In fact, this is a gingerbread which seems ideally suited to adaptation at nearly every point — in addition to the liquid, you can play around with the type of fruits you use, even the type of sugar. It would also be lovely with a generous grating of lemon peel added to the berries. And while I eliminated the expected touch of cinnamon here and replaced it with fresh ginger, there's no reason you couldn't add a few shakes of your favorite baking spices.

Maybe — if I'm being honest — there is a part of me that wants to sing "We Need a Little Christmas" and would prefer to be sometime six months into either the past or the future I hope for. Certainly the part of me that misses associating hunkering down inside with coziness and safety instead of dread and anxiety could use a boost. All I know for certain is that putting off anything that is harmless and brings happiness feels absurd right now. And that gingerbread absolutely tastes just as good in June as it does in January.

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You don't need to buy several different whisks to pull off recipes like this blueberry summer gingerbread loaf. Salon Food is a huge fan of the FlexiWhisk, a whisk with a balloon mechanism that allows you to change its shape. All you have to do is press a soft rubber button and push up to adjust the size to fit your mixing bowl.

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Recipe: Summertime Gingerbread, adapted from King Arthur Flour

Makes one round cake, or approximately 8 servings

Ingredients:

  • 1/3 cup Demerara sugar (You can substitute white)
  • 1 1/2 cups blueberries (You can substitute any soft fruit you like, peeled and cut into half-inch chunks)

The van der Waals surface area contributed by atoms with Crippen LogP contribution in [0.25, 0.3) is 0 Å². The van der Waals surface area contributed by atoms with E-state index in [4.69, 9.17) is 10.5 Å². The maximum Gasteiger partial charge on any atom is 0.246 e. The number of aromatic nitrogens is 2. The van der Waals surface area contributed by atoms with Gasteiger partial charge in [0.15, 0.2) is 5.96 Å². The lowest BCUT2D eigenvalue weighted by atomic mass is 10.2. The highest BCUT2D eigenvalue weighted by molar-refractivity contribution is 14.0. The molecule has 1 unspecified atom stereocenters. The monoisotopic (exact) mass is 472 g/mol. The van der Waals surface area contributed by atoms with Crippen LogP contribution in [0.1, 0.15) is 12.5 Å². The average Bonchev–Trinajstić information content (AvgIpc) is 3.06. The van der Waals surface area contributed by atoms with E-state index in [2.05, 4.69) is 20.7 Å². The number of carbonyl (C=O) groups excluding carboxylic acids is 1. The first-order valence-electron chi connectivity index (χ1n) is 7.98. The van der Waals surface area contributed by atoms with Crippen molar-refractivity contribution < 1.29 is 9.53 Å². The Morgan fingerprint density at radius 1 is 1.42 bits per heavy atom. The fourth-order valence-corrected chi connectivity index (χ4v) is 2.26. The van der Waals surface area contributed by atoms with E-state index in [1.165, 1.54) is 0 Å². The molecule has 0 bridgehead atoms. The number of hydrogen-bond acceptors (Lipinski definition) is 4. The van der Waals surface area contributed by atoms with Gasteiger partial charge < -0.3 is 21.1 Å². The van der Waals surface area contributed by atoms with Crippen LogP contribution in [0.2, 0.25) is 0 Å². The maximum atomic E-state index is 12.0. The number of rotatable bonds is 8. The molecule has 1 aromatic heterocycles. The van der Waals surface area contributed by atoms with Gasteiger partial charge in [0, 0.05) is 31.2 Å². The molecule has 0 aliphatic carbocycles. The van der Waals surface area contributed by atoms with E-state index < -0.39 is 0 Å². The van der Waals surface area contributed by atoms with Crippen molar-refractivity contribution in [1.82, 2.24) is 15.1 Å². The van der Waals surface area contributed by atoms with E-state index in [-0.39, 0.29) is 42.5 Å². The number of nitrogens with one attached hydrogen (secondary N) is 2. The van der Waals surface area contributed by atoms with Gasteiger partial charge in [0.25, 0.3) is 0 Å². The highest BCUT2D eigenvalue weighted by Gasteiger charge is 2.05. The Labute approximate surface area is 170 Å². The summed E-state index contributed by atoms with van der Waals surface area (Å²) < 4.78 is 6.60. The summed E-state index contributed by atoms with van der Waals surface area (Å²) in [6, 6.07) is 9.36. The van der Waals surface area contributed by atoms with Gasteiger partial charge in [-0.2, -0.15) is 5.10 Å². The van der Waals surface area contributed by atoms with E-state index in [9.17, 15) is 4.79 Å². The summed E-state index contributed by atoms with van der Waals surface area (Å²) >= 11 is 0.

• 1 1/2 cups al-purpose flour
  • 8 tablespoons butter (1 stick)
  • 1 cup sugar
  • 1/2 teaspoon ground ginger
  • 1/2 teaspoon grated fresh ginger
  • 1 1/2 teaspoons baking soda
  • 2 large eggs
  • 1/2 cup molasses
  • 3/4 cup hot ginger lemon tea (You can use any hot tea you like, or plain boiling water)
  • Generous pinch of salt
  • Optional: 1 teaspoon grated lemon peel 

Instructions:

  1. Preheat the oven to 350 degrees.
  2. Lightly oil a 9" springform pan (or 9" cake pan), and line it with greased parchment. The cake rises significantly, so make sure your pan is at least 2" deep.
  3. In a medium bowl, combine the berries and Demerara sugar well. Add lemon peel, if using. Evenly spread in the bottom of the pan.
  4. Using the same bowl (why not?) mix all the other ingredients together well, and pour into pan.
  5. Bake approximately 45 minutes, or until the cake looks firm and springs back when you touch it.
  6. Remove from the oven and cool.
  7. Release from the pan. Cover with a serving plate and gently unmold it so the blueberries are on top. Serve with ice cream.

You don't need to buy several different whisks to pull off recipes like this blueberry summer gingerbread loaf. Salon Food is a huge fan of the FlexiWhisk, a whisk with a balloon mechanism that allows you to change its shape. All you have to do is press a soft rubber button and push up to adjust the size to fit your mixing bowl.


Mary Elizabeth Williams

Mary Elizabeth Williams is a senior writer for Salon and author of "A Series of Catastrophes & Miracles."

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Baking Blueberries Food Gingerbread Recipes Summer Eats